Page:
Subscribe to Archaeology

World Roundup

March/April 2019

  • World Roundup New MexicoNEW MEXICO: Between 1540 and 1542, Spanish conquistador Francisco Vasquez de Coronado explored northern Mexico and the American Southwest. Although it had been theorized that he passed through the area of today’s Coronado Historic Site near Albuquerque, no tangible evidence of his presence had ever been uncovered. A recent large-scale metal-detecting survey has recovered Spanish nails, crossbow bolt heads, lead shot, chain mail, and other European-made equipment. These artifacts definitively link the Spaniard’s expedition to the site, where he likely clashed with the local Kuaua Pueblo people.

  • World Roundup NicaraguaNICARAGUA: Radiocarbon dating confirms that human remains from the Angi shell midden site near the village of Monkey Point are the oldest ever found along Central America’s Caribbean coast. A 6,000-year-old grave contained an adult woman who was about 4 feet 9 inches tall and between the ages of 25 and 40. She seems to have been quite muscular, with well-developed forearms, acquired perhaps through frequent rowing. Her cause of death was not immediately apparent, although there are no signs of trauma.

  • World Roundup PanamaPANAMA: Pre-Columbian societies prioritized shellfish not only as an important food resource but also because the shells were manufactured into decorative ornaments. While small shells could be obtained by beachcombing, larger, intact examples required deep-sea diving. However, this came at a price. Analysis of dozens of precontact skulls from coastal sites revealed that specialized divers who were frequently submerged in the cold waters of the Gulf of Panama grew bone spurs in their ear canals, a painful affliction known today as “surfer’s ear.”

  • World Roundup EnglandENGLAND: With its funnel-like mouth and circular rows of sharp teeth, the lamprey fish is one of the most gruesome-looking organisms on the planet. This did not, however, deter wealthy medieval Brits from enjoying the creatures as a trendy culinary delicacy. Rare evidence of this phenomenon was found during excavations near London Underground’s Mansion House station, where deposits in a 13th- or 14th-century cesspit contained lamprey teeth. Since lampreys have no jaws and their teeth are made of keratin, their remains almost never survive.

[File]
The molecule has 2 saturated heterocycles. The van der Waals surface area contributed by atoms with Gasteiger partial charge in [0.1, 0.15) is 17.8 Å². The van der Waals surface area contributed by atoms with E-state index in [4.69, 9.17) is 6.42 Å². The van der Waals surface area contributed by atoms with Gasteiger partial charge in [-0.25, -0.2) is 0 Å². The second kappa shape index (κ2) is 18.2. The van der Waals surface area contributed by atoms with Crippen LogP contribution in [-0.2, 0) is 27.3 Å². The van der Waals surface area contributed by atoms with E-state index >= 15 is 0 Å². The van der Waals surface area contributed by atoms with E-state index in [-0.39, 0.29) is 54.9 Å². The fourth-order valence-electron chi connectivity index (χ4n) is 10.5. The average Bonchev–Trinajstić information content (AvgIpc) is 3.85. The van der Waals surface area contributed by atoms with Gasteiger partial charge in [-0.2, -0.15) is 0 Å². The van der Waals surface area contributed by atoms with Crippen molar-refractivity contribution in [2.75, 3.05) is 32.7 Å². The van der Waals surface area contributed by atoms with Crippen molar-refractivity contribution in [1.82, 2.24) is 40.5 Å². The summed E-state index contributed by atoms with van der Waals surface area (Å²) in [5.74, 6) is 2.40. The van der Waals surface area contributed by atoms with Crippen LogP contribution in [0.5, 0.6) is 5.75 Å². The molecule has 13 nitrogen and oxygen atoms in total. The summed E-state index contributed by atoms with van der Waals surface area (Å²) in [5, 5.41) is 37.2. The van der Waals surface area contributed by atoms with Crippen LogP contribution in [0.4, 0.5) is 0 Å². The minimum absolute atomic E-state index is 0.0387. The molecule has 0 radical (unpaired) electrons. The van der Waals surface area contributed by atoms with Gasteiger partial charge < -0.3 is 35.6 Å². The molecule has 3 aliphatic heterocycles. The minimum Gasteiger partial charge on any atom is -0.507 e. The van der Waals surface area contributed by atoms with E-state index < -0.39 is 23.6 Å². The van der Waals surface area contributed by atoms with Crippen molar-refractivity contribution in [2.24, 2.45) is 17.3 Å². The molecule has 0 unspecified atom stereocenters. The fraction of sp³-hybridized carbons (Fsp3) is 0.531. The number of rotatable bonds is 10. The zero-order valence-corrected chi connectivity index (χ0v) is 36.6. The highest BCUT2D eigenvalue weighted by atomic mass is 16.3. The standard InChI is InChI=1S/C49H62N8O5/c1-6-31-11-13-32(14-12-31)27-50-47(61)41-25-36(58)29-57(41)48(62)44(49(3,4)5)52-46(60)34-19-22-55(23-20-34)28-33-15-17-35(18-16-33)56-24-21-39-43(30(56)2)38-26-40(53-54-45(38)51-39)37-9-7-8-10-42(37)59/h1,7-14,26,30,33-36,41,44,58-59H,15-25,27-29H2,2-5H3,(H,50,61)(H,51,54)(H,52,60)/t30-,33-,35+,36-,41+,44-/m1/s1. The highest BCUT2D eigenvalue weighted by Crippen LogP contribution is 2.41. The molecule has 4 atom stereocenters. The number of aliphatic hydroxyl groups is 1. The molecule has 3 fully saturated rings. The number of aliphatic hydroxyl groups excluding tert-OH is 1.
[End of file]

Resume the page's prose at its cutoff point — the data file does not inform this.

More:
• World Roundup DenmarkDENMARK: Domestic cats were introduced into Denmark during the first few centuries A.D. For the past 2,000 years, they have been used by humans in various ways: as a source of fur, as pest control, and as family pets. A new study has shown that during this span of time, especially from the Viking Age until now, cats have increased dramatically in size. This is contrary to tendencies observed in other mammal species, such as sheep, cattle, and dogs, which have historically grown smaller after domestication.

  • World Roundup AzerbaijanAZERBAIJAN: Ancient herders apparently found a way to entertain themselves during their downtime. A series of holes cut into the floor of a rock shelter in Gobustan National Park represents one of the world’s oldest gaming boards, dating to around 4,000 years ago. The game, sometimes referred to as “58 Holes,” was popular throughout Egypt and the Middle East during the Bronze Age. Although the exact rules are unknown, 2 players likely rolled dice and moved gaming pieces along horizontal rows of dots until someone reached the top.

  • World Roundup Sri LankaSRI LANKA: Given its central location between the Middle East and Southeast Asia, the port of Mantai developed into one of the most important hubs along Indian Ocean trade routes during the 1st millennium. It is even thought that Roman merchants were visiting the city by A.D. 200. Archaeobotanical remains have highlighted just how globally connected the site was. Cloves imported from Indonesia—more than 4,000 miles away— have been identified, as well as wheat grains and grape seeds that likely originally came from the Mediterranean region.

  • World Roundup TibetTIBET: Due to its perennially freezing temperatures and low-oxygen conditions, human habitation of the Tibetan Plateau is exceedingly challenging. Yet, somehow, humans have lived there for 30,000 to 40,000 years, as evidenced by thousands of fragments of human-made stone tools and blades from the site of Nwya Devu. Located 15,000 feet above sea level, Nwya Devu is the highest Paleolithic site ever identified, and proves that humans were living along the “roof of the world” almost 20,000 years earlier than expected.

  • World Roundup JapanJAPAN: Microscopic impressions left by maize weevils on ancient pottery have shown that the destructive pests have been plaguing Japanese societies for thousands of years. But X-ray and CT scanning of one ceramic vessel from a late Jomon period (ca. 2500–1300 B.C.) site on Hokkaido detected as many as 500 weevils incorporated into the fabric of the clay itself. The beetles may have been purposely included in the pot’s design and manufacture in order to secure a good harvest.

  • World Roundup New ZealandNEW ZEALAND: It took several days and heavy equipment, but the well-preserved wreck of a 55-foot colonial schooner called Daring was finally removed from its resting place along Muriwai Beach west of Auckland. The ship was delivering a cargo of grass seed when it was driven ashore by a severe gale in 1865. It had remained buried there until shifting sands and high tides partially uncovered it last year.



Recent Issues